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Default Re: Winning the war....

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My point is, in zero tolerance, decisions aren't made. it creates more of a manager military then a martial military (so the argument goes).

However, in non-0-tolerance military, the E6/E7 your talking about doesn't lose his career.

Again, I am picking up someone else's argument. It makes a lot of sense to me. When you put a fear of being wrong into someone, they tend to not make any decisions...
The problem isn't zero tolerance. The problem is you have a lot of fresh faced O1s and O2s and even some O3s out there who don't listen to people with more experience. Like rebellious teenagers, they insist on doing things the hard way. What's unfortunate is people read books by men like Tom Clancy and they think these officers are out there doing all these amazing things when the truth is that most officers couldn't find the bathroom without some E4 telling them where it is.
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Old 08-13-2007, 03:16 PM   #55
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Default Re: Winning the war....

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The problem isn't zero tolerance. The problem is you have a lot of fresh faced O1s and O2s and even some O3s out there who don't listen to people with more experience. Like rebellious teenagers, they insist on doing things the hard way. What's unfortunate is people read books by men like Tom Clancy and they think these officers are out there doing all these amazing things when the truth is that most officers couldn't find the bathroom without some E4 telling them where it is.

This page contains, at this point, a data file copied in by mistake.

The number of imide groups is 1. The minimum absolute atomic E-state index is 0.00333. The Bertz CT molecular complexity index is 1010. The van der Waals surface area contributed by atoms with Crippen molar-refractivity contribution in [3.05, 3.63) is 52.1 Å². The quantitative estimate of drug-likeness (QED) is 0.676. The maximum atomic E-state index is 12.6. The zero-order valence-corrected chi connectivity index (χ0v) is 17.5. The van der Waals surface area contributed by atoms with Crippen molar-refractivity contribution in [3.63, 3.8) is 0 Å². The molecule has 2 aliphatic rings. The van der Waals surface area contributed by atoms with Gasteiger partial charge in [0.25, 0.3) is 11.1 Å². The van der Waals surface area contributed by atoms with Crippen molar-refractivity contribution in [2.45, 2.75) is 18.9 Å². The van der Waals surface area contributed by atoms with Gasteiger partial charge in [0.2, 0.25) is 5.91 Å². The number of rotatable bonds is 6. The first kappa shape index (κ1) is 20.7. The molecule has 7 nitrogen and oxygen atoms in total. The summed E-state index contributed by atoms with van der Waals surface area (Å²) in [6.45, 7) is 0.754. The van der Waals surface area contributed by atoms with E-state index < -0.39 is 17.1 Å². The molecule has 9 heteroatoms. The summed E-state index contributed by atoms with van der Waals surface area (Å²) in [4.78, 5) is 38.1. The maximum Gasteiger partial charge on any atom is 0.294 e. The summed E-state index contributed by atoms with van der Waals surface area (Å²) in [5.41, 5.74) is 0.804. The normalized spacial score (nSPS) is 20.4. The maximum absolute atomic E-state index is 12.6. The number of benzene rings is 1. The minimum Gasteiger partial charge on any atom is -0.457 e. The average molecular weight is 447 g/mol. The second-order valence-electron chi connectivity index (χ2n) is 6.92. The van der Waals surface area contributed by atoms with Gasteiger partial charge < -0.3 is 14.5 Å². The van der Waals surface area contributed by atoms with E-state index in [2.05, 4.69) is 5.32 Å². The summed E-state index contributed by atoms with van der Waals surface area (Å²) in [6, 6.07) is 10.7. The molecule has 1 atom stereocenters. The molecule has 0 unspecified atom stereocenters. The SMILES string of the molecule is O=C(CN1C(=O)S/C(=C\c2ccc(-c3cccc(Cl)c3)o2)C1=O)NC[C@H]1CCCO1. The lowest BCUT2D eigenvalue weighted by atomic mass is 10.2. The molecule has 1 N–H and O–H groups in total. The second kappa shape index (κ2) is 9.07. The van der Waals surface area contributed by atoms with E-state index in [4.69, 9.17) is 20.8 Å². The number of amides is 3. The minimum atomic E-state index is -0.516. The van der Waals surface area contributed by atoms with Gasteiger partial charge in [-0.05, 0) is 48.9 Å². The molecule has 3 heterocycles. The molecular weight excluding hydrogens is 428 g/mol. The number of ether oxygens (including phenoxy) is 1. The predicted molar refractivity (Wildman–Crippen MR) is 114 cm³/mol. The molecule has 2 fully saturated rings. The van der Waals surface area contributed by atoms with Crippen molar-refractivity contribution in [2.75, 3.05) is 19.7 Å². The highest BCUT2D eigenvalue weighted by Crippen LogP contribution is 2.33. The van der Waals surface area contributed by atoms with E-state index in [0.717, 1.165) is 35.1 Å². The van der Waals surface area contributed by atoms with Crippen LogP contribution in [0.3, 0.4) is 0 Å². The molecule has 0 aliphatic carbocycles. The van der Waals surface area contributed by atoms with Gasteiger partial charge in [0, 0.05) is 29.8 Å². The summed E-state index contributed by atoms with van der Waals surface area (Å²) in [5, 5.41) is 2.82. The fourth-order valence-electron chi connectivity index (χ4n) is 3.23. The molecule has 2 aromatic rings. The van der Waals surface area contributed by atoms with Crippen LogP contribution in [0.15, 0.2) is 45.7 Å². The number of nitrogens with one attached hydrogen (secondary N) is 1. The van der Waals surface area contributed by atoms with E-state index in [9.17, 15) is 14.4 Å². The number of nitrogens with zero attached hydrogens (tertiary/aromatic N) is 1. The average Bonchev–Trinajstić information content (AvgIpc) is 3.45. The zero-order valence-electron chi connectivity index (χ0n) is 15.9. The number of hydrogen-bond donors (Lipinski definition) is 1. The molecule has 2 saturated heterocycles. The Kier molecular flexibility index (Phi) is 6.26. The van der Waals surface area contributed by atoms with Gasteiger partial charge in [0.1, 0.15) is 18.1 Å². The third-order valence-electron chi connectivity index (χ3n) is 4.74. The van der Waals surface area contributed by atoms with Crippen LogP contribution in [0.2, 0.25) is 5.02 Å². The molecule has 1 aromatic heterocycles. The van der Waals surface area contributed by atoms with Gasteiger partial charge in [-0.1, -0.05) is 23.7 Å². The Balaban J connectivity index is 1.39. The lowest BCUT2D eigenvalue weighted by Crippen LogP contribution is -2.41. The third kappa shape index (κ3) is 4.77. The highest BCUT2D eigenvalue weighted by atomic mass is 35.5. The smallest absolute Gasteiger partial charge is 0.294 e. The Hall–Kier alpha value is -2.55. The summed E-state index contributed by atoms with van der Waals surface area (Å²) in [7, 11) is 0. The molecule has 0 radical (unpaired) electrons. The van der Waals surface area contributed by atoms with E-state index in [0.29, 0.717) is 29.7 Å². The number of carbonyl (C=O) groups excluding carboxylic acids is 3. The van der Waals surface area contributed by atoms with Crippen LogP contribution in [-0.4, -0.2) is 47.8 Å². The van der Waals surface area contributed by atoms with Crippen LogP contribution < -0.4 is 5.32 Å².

LOL... Clancy is a great author. Only problem is that he thinks everyone in the world has a 160 IQ, and tries to prove in every book that he has one too.
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Old 08-14-2007, 05:38 PM   #56
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Default Re: Winning the war....

Actually, I'd argue that it's not the number of mistakes, it's how the mistakes are handled. The officer who sits and debates with himself and weighs options is sacked, while the officer who quickly recognizes his own mistakes and aggressively takes action to rectify those mistakes usually not only saves his job, but wins the day.

A great example in Iraq II was a snafu in planning in which different commanders had completely different idea's in how to initially attack Baghdad. The prevailing thought, in fact, the approved plan was to set up static bases outside the city and launch a series of thrusts through the city to gage enemy resistance and gradually wear the enemy down. A colonel (Dave Perkins) thought the plan was ridiculous, and he decided that the best idea was to fight his way into the center of the city, and fight a 360 engagement from the center out. His plan was rejected, but he never actually heard that it was, so he went ahead and executed. Because he had success, the command went along and lent support, and Perkins plan was backed up and was ultimately successful.

There were many mistakes made, but quick thinking and aggressive actions saved the day.
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Old 08-21-2007, 06:20 PM   #57
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Default Re: Winning the war....

Go to Guardian web page
view video 0,,2125978,00

This is an impactful video.
I highly recommend viewing it!
It is an eye opener so many citizens need.

Thanks dawg